This whole idea that the game is broken and it needs sweeping rule changes is quite disturbing. The issue with the CFL and its demographics is purely marketing. The Edmonton Elks this year have not charged me for my children’s season tickets (I sit in the nose bleeds). Taking families to games needs to be fun, cost-effective, and welcoming. I am thrilled that the Elks are taking steps to allow season ticket holders in the lower tier ticket categories to bring their children for free. This needs to happen league wide. FILL THE SEATS at all costs. When a stadium is full, it creates demand. People want to attend events when tickets are hard to get.

Do teams lose money by giving away free tickets to kids? Nope. I spend more money at a game if I bring my kids. I buy them food, merchandise, transportation, etc. They learn the culture of the game and they love the event. Isn’t that where all of us “old males” started? Attending the games with our families? Being dumped in the Knothole Gang?

Young adults in their early 20s, love to party. Keep embracing the party atmosphere of a live CFL game. Allow and encourage tailgating at all CFL venues. Tailgating seems to be a reason why Canadians love going to NFL games, people love the experience. Post-game concerts? Why not. Add something more to CFL events, although please never bring Hanson back to play at half-time.

My kids enjoying a game at Commonwealth Stadium in 2019

Conclusion

Buy your tickets. Go to the game. Bring your friend, your family, and have fun. We need to stand up for our game and continue to push our teams and league to enhance their marketing and in-game experiences for all. Rule changes do not solve that.

Darrell is a life-long CFL fan who is passionate about the 3 Down game. He has traveled to 17 different Grey Cup festivals and is a proud season ticket holder and Edmonton Elks fan.

7 Comments

7 Comments

  1. Abboy1713

    January 14, 2022 at 2:43 pm

    If I wanted to watch 4 down fooball I’d watch the NFL….enough said

    • Darrell Paquette

      January 14, 2022 at 3:06 pm

      Absolutely!

  2. David Tress

    January 15, 2022 at 6:41 am

    You could still have the Canadian game with four downs. You keep 12 men, the larger field, the rouge, no fair catch. With four downs we’d have a bit more scoring and less punting. That would be better.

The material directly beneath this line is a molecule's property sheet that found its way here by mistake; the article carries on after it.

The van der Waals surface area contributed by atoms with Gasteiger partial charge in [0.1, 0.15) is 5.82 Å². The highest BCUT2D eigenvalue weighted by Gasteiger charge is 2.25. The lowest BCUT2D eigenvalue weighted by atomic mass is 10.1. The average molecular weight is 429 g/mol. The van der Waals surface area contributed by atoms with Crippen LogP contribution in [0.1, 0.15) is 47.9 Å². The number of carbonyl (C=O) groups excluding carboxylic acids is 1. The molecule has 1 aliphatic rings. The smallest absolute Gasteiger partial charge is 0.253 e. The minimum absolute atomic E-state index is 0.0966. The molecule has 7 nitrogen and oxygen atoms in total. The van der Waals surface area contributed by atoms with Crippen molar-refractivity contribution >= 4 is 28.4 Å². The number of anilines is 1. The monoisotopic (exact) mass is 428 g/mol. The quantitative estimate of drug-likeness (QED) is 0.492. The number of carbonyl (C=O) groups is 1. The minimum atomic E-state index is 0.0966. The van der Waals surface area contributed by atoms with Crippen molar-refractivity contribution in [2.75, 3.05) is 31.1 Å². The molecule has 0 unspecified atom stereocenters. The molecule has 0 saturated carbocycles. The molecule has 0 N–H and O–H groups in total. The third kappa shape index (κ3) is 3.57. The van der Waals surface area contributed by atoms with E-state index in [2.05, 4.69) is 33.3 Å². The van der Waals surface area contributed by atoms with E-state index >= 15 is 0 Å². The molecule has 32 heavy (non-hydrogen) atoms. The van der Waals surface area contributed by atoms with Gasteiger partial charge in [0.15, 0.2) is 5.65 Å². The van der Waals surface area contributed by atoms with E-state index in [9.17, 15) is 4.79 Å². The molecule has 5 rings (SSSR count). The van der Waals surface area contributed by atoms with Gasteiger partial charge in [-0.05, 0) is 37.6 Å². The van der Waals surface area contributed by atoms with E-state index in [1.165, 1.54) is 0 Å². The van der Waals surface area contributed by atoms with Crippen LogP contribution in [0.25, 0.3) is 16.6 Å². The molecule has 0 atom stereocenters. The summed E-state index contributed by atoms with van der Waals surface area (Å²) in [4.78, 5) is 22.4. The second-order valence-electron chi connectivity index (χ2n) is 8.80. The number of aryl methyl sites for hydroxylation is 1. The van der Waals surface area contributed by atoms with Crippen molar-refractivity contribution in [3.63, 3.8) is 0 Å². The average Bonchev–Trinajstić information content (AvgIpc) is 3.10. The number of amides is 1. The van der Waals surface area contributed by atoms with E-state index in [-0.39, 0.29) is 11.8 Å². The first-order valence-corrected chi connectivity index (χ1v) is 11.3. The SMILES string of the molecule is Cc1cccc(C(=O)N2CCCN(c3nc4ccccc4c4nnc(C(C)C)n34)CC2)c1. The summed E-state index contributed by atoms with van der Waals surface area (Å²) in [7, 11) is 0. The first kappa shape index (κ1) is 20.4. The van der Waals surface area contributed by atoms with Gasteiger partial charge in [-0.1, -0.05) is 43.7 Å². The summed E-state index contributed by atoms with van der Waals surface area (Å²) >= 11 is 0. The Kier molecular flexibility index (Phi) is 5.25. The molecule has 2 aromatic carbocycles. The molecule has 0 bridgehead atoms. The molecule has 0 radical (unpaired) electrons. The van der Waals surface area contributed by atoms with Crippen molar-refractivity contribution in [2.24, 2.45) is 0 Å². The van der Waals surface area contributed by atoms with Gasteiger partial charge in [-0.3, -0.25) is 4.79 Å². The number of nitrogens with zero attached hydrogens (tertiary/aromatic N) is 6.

• Rich A Salzer

      January 15, 2022 at 1:59 pm

      Totally wrong. 4 down football is of the devil.

      • Paul Barham

        January 16, 2022 at 1:21 am

        I agree. Marketing and in-game experience. And less expensive ticket deals, like what the Elks are doing. The idea have more bums in the seats. In Toronto, the Argos could use the TTC for marketing or the large electronic billboards along the 400 hwys. Get every home game in the public eye(!) with cheap ticket deals and real halftime entertainment that would appeal to the younger crowd. I couldn’t begin to suggest who but there’s oodles of talented musicians who could play for 10-15 minutes

  3. Paul Barham

    January 16, 2022 at 1:21 am

    I agree. Marketing and in-game experience. And less expensive ticket deals, like what the Elks are doing. The idea have more bums in the seats. In Toronto, the Argos could use the TTC for marketing or the large electronic billboards along the 400 hwys. Get every home game in the public eye(!) with cheap ticket deals and real halftime entertainment that would appeal to the younger crowd. I couldn’t begin to suggest who but there’s oodles of talented musicians who could play for 10-15 minutes

  4. Marty

    January 16, 2022 at 2:57 pm

    Some good thoughts. The in-stadium experience is the most important thing to fix (well and to replace the stadium in Calgary)…if you have fun, you go again. CFL and the teams need to specifically market to people in their late teens, 20s,and 30s and create spaces at games (pubs or something more unique ideally) where is appeals to those folks.